Do you ever want to just sit down, take a load off and just enjoy some simple to digest content? Well, let's face it, a lot of games often don't quite scratch that itch, it's hard to relax in the middle of a Domination game in Call of Duty. Cowleyfornia Studios, a small new developer has a great solution for this, in the upcoming narrative-based, literary mystery tale Sarawak.
You might not be familiar with the name Cowleyfornia Studios or its game Sarawak, and that's because this is the developer's first title to date. It focuses on the story of a young woman named Mia, who is sent on an enthralling journey across England's Oxford and Borneo's Sarawak region, after discovering that her mother is set to take the fall for a mysterious professor's death. The storyline itself is packed with mystery and various puzzles, each tied to its text-based design that delivers its narrative like an interactive novel.
The interactive literary mystery design provides a medium to convey Sarawak's story in a more engaging, yet simple fashion. As the player, you in the shoes of Mia will have to make a series of decisions regarding how you approach conversations or puzzling encounters, and to make the game that much more exciting it features various illustrations that can be interacted with to add a little more depth.
On the topic of the narrative, Sarawak tells a story filled with intrigue and mystery, and while a lot is tailored around completing this unusual quest you are sent on to determine whether or not mother is guilty - there are plenty of occasions to engage in side tales with interesting less vital characters. Building on this, the extra lore that comes weaved throughout the main storyline always gives you a reason to explore a less direct option. That could mean simply diving further into what is probably the wrong path to take, just to see how it unravels and impacts Mia's journey.
The puzzles on the other hand are a common part of what Sarawak offers, but they are much more infrequent compared to how prevalent the narrative is. Some puzzles can be rather challenging, often confounding you, whereas others will require very little effort and you'll blitz through them. The one common factor they all present is a unique design that requires you to approach them in a way you wouldn't have previously, and considering Sarawak excels in its simplicity, the variation in difficulties of the puzzles never truly becomes a problem.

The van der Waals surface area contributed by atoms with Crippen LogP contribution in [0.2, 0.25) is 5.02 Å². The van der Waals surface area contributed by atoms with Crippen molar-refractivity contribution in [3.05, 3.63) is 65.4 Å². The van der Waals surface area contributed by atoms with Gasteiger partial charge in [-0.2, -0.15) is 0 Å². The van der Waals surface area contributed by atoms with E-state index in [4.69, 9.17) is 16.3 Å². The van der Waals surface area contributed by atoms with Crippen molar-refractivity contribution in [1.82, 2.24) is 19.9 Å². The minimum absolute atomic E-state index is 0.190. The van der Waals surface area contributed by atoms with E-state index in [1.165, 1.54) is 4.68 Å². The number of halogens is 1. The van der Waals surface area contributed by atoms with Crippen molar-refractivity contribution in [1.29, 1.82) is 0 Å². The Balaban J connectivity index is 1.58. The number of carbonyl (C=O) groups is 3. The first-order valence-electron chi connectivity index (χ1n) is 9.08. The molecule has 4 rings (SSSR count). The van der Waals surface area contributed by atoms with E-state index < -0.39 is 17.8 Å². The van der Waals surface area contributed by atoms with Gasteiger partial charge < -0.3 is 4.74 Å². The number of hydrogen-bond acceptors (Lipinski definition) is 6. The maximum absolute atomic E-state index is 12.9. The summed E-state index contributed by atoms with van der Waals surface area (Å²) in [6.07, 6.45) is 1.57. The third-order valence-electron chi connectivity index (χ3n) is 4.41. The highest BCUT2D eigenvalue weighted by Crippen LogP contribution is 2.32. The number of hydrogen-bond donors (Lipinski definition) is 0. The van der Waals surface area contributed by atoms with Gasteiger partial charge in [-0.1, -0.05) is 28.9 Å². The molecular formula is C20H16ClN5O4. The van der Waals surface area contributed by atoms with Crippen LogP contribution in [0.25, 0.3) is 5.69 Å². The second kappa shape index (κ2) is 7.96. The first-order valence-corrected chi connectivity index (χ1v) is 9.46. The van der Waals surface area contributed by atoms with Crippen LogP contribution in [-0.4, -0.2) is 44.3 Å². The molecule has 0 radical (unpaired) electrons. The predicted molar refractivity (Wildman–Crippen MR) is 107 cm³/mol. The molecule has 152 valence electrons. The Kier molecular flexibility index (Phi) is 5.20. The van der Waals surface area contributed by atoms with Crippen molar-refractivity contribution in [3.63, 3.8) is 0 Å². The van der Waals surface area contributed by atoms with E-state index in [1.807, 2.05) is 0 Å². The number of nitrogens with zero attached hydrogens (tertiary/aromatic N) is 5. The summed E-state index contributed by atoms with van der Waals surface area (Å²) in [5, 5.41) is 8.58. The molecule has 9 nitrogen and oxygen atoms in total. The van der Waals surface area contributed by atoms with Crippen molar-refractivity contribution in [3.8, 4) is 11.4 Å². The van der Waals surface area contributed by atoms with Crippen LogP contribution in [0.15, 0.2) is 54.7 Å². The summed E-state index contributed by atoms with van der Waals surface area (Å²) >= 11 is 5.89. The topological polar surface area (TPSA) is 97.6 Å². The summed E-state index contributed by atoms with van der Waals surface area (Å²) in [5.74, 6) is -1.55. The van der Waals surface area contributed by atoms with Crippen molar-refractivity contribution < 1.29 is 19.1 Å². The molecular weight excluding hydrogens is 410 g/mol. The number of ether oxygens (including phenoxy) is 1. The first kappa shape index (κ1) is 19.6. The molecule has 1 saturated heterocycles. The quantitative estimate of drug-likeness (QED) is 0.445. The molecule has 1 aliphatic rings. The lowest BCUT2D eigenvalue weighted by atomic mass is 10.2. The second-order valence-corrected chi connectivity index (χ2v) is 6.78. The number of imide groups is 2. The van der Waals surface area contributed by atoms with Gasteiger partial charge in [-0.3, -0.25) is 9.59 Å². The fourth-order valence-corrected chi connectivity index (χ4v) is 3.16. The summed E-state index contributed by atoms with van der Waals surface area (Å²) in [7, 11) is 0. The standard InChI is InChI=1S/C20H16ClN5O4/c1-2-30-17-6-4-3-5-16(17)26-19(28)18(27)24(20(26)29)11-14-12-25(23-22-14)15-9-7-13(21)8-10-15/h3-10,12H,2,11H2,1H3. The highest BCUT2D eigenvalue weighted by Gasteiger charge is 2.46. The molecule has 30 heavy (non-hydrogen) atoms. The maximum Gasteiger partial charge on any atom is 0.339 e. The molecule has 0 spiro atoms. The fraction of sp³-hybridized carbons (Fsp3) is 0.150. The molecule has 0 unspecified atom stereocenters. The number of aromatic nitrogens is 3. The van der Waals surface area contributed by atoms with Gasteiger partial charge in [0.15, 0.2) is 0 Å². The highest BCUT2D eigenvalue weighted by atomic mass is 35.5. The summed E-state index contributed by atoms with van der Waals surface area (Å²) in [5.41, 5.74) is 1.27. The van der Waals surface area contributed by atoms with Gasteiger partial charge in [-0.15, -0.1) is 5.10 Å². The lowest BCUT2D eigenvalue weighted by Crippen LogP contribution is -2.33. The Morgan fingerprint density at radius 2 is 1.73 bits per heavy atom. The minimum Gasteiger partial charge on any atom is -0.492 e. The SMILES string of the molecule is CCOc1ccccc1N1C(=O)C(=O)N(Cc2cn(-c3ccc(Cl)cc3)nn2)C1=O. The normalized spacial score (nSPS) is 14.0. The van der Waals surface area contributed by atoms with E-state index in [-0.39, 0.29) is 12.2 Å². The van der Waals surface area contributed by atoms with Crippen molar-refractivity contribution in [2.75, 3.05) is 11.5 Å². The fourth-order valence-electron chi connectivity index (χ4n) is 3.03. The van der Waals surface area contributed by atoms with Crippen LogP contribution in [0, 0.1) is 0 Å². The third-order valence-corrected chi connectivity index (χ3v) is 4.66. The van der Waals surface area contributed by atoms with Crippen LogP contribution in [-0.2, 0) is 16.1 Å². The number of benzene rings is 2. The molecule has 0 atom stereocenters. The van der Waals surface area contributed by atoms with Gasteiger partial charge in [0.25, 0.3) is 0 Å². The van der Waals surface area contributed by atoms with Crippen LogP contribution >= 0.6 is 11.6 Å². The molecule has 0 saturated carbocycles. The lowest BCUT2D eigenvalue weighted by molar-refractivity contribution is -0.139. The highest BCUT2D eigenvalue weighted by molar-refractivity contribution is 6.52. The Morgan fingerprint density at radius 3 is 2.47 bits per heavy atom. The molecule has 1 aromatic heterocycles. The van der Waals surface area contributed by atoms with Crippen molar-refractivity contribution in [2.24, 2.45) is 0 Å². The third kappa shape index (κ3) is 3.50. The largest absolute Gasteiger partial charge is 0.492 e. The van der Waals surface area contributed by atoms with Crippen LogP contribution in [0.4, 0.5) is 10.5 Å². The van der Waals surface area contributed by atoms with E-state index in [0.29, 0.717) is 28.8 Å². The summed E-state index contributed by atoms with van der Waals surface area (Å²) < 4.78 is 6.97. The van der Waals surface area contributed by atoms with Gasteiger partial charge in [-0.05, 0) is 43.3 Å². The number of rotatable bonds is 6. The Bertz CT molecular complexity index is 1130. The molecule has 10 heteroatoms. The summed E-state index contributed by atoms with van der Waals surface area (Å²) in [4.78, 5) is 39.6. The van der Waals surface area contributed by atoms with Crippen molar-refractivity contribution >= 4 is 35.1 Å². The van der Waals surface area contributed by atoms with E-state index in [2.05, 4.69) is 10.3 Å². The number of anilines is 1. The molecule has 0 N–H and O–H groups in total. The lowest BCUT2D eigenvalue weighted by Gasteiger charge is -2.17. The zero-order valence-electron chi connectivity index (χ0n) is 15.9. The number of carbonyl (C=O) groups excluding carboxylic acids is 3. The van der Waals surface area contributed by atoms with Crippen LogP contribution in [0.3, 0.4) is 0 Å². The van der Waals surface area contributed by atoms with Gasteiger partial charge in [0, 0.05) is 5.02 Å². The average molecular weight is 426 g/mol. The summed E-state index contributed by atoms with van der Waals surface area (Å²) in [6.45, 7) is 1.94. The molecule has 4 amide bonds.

One of the biggest strengths of Sarawak is its visuals and its art design. This title is so simple, yet full of charm and that's conveyed largely through its gorgeous art direction. Similar to the likes of Over The Alps, Sarawak uses visuals to push its narrative further, using art mainly for the interactive portions of the storyline. The imagery breaks up the lengthy written narrative, and by working in tandem with one another, they bounce off each other and act as necessary breaks between each type of content. The balance Cowleyfornia Studios has managed to achieve is quite impressive indeed.
Even being thrust into the story from minute one, with very little back story as to who Mia is, Sarawak puts forward an engaging tale that will keep you enticed for its duration. This isn't a game designed to make you hungry to play day after day, it's a short and interesting story that can be enjoyed in its entirety in one sitting - and the best part is that you will want to consume it in this way.
Sarawak is not a long game at all, in fact you might be able to stretch two hours of playtime out of it if you play intentionally slowly, and on top of that, once you've completed it once, there's not a whole lot more it brings to the table. But, considering this is really just a small indie project, it is enjoyable to play from its first minute until its last, and that's credited to its intriguing yet simple puzzles, narrative and art design.
If you're expecting a Telltale Games level of adventure and production from this indie developed by a brand-new studio, you won't find that here. But what you will find is a charming, pleasant and relaxing game that takes you to some locations you've probably never even given a second thought to. And for that reason, I think Sarawak is very much worth a couple of hours of your time.
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